When An Omelet Is Not An Omelet, Part 2

, , | Right | February 25, 2021

A group is asking about breakfast options on the lunch menu. I list a few options that are available, and the mom questions me about ingredients in most of them. Thinking they may have dietary restrictions, I give as much detail as possible. 

Mom: “Does the omelet have eggs in it?”

I just repeated her question back to her and waited for it to click.

When An Omelette Is Not An Omelette

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When The Hangry Strikes

, , , | Right | February 24, 2021

I work at a local family-run food chain. It’s a slow shift due to a snowstorm that is hitting the area. My manager walks over to me while holding a phone on mute.

Manager: “Hey, could you take this order? They would like to place a delivery.”

Me: “Of course!” *Takes the phone* “Hi there! Can I get your phone number for the delivery?”

This customer seems calm and normal while I am getting his information for the delivery.

Me: “All righty, what can I get started for you tonight?”

Customer: *Silence*

Me: “Sir?”

Customer: *Suddenly snappy* “What?!”

Me: *Slightly taken aback* “How can I help you tonight?”

Customer: *Begins to yell* “How many d*** people am I gonna have to talk to before I can get my f****** food?!”

Me: “Sir, this is the same person you were speaking to as before.”

Customer: “What do you want from me?!”

Me: “I’m sorry, sir. Would you like to continue placing your order?”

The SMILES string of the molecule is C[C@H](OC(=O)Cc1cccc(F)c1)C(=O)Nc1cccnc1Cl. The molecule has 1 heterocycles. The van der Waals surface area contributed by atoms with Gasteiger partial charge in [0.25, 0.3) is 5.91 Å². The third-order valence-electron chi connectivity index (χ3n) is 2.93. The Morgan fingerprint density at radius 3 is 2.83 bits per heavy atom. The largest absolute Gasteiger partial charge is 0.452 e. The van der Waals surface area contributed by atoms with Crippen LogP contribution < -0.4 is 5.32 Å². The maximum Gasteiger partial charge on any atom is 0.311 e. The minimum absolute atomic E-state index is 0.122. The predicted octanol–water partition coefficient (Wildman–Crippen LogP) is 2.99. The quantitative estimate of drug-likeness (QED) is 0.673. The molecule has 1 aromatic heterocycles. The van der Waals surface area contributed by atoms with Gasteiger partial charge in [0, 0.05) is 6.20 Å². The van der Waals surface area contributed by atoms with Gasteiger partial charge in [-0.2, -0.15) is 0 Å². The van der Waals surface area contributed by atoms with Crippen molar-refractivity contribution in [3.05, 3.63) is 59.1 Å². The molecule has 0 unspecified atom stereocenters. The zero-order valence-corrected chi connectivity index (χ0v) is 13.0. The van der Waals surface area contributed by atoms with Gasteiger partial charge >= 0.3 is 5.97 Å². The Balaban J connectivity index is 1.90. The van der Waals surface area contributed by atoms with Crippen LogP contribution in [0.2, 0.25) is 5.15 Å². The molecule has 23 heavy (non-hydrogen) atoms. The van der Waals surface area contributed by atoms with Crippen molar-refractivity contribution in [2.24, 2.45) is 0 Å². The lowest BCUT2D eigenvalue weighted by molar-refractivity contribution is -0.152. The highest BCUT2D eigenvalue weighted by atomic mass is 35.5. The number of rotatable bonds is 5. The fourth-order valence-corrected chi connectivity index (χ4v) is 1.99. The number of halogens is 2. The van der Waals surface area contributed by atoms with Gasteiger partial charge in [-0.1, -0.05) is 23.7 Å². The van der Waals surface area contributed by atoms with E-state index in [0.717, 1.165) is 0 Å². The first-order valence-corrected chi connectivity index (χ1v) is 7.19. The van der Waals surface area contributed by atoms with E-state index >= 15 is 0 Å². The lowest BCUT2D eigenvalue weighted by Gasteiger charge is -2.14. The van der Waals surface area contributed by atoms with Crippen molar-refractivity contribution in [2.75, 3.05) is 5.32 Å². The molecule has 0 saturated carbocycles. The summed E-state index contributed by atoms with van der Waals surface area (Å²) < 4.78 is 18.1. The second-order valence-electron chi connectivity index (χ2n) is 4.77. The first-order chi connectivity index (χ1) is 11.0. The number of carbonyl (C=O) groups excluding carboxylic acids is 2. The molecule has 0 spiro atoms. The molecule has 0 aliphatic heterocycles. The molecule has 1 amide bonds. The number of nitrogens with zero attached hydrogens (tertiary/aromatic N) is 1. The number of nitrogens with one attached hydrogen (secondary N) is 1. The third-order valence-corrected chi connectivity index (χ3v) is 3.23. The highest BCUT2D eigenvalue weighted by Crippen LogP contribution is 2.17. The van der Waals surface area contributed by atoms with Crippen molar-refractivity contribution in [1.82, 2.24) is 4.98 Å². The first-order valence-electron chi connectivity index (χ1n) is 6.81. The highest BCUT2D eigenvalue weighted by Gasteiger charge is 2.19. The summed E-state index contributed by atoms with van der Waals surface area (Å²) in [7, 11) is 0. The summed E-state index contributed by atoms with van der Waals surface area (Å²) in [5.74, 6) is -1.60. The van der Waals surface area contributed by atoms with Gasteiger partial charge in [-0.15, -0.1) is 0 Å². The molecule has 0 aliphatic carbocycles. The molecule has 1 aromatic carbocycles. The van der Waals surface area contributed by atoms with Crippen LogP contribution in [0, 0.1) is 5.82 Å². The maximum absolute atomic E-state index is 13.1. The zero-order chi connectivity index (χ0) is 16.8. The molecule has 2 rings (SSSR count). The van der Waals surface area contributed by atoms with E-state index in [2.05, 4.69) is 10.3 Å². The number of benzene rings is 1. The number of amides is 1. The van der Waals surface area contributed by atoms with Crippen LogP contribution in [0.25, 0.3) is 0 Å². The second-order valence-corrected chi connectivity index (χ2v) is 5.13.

He goes back to his original relatively normal demeanor.

Customer: “Oh, yeah! Can I get [order]?”

The rest of the transaction goes relatively smoothly until the very end after getting his payment information.

Me: “You’re all set! Give us about forty-five minutes and that should be out to you!”

Customer: *Yelling again* “That’s what they say every time!”

Me: “I am very sorry, sir, but I am not in charge of delivery times. Please contact us if you have an issue with your delivery.”

He hung up. I went to tell my manager what happened and she apologized profusely, explaining that he had originally called complaining about his delivery not arriving when it turned out he hadn’t even placed an order with us yet!

She told me he was normal when she was talking to him and that if she had known he would have acted so rudely she would’ve handled the call instead. What a weird dude.

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Might As Well Have Cooked Yourself

, , , , | Working | February 24, 2021

It’s my dad’s birthday. Every year, during normal circumstances, my mum will pay for dinner at a restaurant of my dad’s choice as a present. As the restaurants are currently closed because of the crisis, this is, of course, impossible. Instead, my dad searches for restaurants that deliver. After quite a bit of bad reading skills on my dad’s part, which is a whole different story, he decides on a restaurant.

Immediately when we get the box, we realize something is off. The restaurant did not deliver fully-finished hot dishes, but what I can only call a puzzle box. There are vacuum-sealed bags, plastic boxes in different shapes and sizes, and one set of plastic plates taped together. With this come instructions on how to piece everything together and how long to heat these things. My dad, disappointed by what he got, slinks off and leaves my mum and I to piece together what we have to do.

And that’s when the second problem comes to light. While the instructions are fairly easy, the ingredients are not clearly marked and the pictures are discoloured and a bit blurry. On top of that, one of the pieces does not match what’s shown on the picture at all, though the restaurant assures us it is the same.

And that’s not the worst of it. There are pieces missing. And not just small pieces. My mum’s entire appetizer is missing apart from one tube of goat cheese cream, and her main course is missing the thing which structures it all and a tube of its own flavoured creamy stuff.